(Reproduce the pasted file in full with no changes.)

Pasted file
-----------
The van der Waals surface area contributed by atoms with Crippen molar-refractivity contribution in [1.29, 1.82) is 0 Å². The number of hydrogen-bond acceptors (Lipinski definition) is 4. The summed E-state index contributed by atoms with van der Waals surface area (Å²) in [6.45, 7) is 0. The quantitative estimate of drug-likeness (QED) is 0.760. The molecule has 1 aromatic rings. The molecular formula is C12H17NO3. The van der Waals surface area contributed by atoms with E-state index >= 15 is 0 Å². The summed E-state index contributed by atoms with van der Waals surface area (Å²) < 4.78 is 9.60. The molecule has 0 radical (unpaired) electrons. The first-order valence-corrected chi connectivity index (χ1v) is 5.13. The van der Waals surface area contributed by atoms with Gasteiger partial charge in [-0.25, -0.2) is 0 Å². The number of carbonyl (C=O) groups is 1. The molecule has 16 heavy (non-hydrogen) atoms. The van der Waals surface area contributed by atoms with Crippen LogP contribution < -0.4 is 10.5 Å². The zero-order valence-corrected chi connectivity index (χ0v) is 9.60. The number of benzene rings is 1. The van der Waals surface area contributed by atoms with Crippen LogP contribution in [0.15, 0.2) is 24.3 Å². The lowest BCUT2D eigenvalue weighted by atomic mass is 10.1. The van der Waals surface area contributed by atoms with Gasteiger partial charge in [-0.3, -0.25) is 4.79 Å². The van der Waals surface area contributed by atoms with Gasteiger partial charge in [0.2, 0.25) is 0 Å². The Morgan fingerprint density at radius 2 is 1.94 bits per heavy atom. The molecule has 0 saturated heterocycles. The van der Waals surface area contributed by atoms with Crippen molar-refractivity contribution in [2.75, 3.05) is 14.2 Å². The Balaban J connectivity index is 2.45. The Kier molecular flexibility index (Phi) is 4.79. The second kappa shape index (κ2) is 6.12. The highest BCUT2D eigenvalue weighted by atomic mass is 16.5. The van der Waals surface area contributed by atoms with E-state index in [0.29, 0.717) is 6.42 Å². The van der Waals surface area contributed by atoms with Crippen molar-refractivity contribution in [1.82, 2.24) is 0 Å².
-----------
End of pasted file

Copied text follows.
The van der Waals surface area contributed by atoms with Crippen molar-refractivity contribution in [1.29, 1.82) is 0 Å². The number of hydrogen-bond acceptors (Lipinski definition) is 4. The summed E-state index contributed by atoms with van der Waals surface area (Å²) in [6.45, 7) is 0. The quantitative estimate of drug-likeness (QED) is 0.760. The molecule has 1 aromatic rings. The molecular formula is C12H17NO3. The van der Waals surface area contributed by atoms with E-state index >= 15 is 0 Å². The summed E-state index contributed by atoms with van der Waals surface area (Å²) < 4.78 is 9.60. The molecule has 0 radical (unpaired) electrons. The first-order valence-corrected chi connectivity index (χ1v) is 5.13. The van der Waals surface area contributed by atoms with Gasteiger partial charge in [-0.25, -0.2) is 0 Å². The number of carbonyl (C=O) groups is 1. The molecule has 16 heavy (non-hydrogen) atoms. The van der Waals surface area contributed by atoms with Crippen LogP contribution < -0.4 is 10.5 Å². The zero-order valence-corrected chi connectivity index (χ0v) is 9.60. The number of benzene rings is 1. The van der Waals surface area contributed by atoms with Crippen LogP contribution in [0.15, 0.2) is 24.3 Å². The lowest BCUT2D eigenvalue weighted by atomic mass is 10.1. The van der Waals surface area contributed by atoms with Gasteiger partial charge in [-0.3, -0.25) is 4.79 Å². The van der Waals surface area contributed by atoms with Gasteiger partial charge in [0.2, 0.25) is 0 Å². The Morgan fingerprint density at radius 2 is 1.94 bits per heavy atom. The molecule has 0 saturated heterocycles. The van der Waals surface area contributed by atoms with Crippen molar-refractivity contribution in [2.75, 3.05) is 14.2 Å². The Balaban J connectivity index is 2.45. The Kier molecular flexibility index (Phi) is 4.79. The second kappa shape index (κ2) is 6.12. The highest BCUT2D eigenvalue weighted by atomic mass is 16.5. The van der Waals surface area contributed by atoms with E-state index in [0.29, 0.717) is 6.42 Å². The van der Waals surface area contributed by atoms with Crippen molar-refractivity contribution in [1.82, 2.24) is 0 Å².